Wednesday, August 19, 2009

How IAEA 'improves' nuclear data from Iran to fit their conception

Here is a detailed analysis of how the IAEA has been busy carefully hiding and obscuring evidence that Iran is building nuclear weapons. (see  Claim - IAEA hides evidence of Iranian Nuke activity).
Last update - 06:34 19/08/2009       
ANALYSIS / Israel, U.S. lost faith in IAEA long ago
By Yossi Melman, Haaretz Correspondent
If the International Atomic Energy Agency is indeed concealing information obtained by its inspectors about a secret Iranian nuclear weapons program, it would come as no big surprise. In recent years, IAEA headquarters in Vienna has been flooded with rumors and hints about the inspectors having obtained evidence that would embarrass Iran. But the IAEA repeatedly either excluded this evidence from its reports or downplayed it by using vague language and barely comprehensible jargon intending more to conceal than to reveal.
The IAEA reports on Iran, which have been published quarterly for six years now, repeatedly detailed Tehran's efforts to hide information, impede the inspectors' work and deny them access to nuclear sites, in defiance of its agreements with the agency. Nevertheless, the reports never state that these actions might indicate an attempt to hide a nuclear weapons program.
The report-writing process is essentially bureaucratic. Inspectors examine any sites to which they are granted access, take soil, water or plant samples and bring them back to Vienna, where the samples undergo laboratory analysis. The inspectors then write a report and submit it to the head of the IAEA's inspection department, known as the Department of Safeguards, who passes it on to IAEA Director General Mohamed ElBaradei.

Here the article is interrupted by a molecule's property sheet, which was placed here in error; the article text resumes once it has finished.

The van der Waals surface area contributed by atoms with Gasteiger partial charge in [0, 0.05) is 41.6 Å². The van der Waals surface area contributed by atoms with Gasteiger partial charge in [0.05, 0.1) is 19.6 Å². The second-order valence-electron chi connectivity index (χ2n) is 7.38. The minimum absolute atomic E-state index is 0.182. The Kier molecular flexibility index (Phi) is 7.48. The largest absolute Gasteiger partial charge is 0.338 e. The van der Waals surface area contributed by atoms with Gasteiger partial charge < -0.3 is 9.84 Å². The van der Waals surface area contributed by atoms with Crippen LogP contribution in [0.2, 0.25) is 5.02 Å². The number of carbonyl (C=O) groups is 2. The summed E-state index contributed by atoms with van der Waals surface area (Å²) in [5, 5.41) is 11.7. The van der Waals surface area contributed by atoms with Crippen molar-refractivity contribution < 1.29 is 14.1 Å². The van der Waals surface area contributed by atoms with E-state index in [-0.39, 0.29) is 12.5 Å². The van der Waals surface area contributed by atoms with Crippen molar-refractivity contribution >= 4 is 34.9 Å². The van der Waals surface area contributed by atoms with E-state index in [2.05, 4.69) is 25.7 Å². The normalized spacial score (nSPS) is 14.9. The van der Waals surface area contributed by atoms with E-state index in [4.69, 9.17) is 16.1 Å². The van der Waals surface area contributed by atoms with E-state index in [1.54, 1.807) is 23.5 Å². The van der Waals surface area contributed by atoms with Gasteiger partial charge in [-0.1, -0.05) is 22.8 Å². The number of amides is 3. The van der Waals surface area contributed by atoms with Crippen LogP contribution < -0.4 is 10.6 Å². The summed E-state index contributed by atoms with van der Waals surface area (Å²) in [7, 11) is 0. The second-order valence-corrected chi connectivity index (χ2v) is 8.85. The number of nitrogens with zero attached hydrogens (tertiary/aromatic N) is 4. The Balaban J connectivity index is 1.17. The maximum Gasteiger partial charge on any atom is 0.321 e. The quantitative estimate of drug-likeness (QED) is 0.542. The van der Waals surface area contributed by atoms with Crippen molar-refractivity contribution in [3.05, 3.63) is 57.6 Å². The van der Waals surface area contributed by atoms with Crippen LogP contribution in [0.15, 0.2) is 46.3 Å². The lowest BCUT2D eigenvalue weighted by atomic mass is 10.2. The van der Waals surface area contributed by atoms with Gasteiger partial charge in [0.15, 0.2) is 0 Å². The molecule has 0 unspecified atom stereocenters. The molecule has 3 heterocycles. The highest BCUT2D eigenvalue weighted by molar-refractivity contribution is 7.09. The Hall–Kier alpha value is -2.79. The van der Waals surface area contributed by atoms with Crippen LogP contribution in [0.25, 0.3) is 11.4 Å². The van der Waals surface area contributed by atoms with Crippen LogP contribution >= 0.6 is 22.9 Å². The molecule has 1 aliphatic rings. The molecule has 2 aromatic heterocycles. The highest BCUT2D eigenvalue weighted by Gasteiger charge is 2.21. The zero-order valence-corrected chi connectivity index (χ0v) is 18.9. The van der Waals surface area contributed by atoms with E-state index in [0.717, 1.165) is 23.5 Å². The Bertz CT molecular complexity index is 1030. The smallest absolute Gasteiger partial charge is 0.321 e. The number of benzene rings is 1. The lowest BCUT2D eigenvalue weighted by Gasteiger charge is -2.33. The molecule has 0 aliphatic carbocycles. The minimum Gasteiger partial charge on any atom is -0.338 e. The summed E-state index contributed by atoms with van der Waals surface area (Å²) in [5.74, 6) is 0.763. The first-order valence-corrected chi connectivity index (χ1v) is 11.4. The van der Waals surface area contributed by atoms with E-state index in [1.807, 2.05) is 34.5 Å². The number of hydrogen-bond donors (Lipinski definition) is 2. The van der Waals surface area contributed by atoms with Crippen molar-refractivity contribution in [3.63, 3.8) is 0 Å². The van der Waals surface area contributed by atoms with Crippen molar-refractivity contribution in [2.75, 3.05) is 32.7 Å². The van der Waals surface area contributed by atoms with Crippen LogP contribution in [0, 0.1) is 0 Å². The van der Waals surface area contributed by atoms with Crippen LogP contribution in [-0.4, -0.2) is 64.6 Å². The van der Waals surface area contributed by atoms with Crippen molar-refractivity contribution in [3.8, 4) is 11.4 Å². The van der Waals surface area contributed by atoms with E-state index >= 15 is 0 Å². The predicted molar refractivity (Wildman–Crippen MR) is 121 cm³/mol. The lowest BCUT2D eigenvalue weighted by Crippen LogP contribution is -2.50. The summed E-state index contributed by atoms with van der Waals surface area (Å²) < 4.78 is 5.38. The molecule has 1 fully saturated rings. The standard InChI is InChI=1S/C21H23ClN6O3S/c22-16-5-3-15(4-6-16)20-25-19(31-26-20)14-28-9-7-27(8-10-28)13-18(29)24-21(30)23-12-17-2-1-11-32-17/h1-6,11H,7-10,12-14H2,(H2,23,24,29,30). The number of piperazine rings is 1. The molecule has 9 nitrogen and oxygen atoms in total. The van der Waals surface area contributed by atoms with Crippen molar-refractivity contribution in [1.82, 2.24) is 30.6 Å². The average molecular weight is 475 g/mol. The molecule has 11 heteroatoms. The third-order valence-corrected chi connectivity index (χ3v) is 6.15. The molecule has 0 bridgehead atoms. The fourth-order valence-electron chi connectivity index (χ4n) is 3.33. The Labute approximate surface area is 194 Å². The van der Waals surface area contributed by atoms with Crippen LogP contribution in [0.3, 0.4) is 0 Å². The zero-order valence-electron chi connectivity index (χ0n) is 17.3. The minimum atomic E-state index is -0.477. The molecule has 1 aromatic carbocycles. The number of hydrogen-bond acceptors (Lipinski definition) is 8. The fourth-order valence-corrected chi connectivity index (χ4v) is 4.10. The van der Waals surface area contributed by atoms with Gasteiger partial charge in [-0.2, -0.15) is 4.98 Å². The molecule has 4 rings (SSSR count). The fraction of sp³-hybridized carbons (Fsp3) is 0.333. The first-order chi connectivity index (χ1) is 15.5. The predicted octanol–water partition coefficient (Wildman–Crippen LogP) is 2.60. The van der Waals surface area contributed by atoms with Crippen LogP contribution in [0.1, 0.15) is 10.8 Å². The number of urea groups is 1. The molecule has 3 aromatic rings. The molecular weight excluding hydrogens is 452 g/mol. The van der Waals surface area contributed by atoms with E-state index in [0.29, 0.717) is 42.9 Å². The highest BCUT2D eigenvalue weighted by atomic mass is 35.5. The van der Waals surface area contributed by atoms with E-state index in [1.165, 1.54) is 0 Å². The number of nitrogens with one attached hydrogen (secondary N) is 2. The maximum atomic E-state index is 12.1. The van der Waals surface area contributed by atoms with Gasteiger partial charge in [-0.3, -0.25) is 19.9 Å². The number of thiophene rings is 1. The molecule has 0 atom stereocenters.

Then, the editing begins, with ElBaradei and his legal advisors playing a key role. They seek to blur the inspectors' harsher findings and conclusions and smooth any sharp edges. Ultimately, he has the last word, and the ambiguous, conciliatory reports on Iran reflect his management style and worldview.
The Department of Safeguards is headed by a Finn, Olli Heinonen, who is ElBaradei's deputy. It is no secret that Heinonen does not see eye to eye with his boss. There have been many cases in which he would have preferred the reports use to clear, unequivocal language, and he has said so periodically.
But like any good diplomat, he accepts the ElBaradei's decisions, even if with gritted teeth.
Israel and other Western countries lost confidence in ElBaradei years ago. As a result, Israel, the United States and Britain have all refused to give the IAEA sensitive intelligence, for fear that ElBaradei would leak it to Iran, thereby exposing their intelligence gathering methods and their sources.
For years, Israel sought to avoid escalating its conflict with ElBaradei, and therefore refrained from criticizing him in public. Over the last year, however, it has removed the gloves, and its Atomic Energy Commission has issued several harshly critical public statements.
Nevertheless, it is not clear that Israel will be happy with his replacement, either. A few weeks ago, in one of his first public statements after being chosen to succeed ElBaradei, Japanese diplomat Yukiya Amano reiterated ElBaradei's stance that the IAEA has no evidence to support the claim that Iran is developing nuclear weapons.

No comments: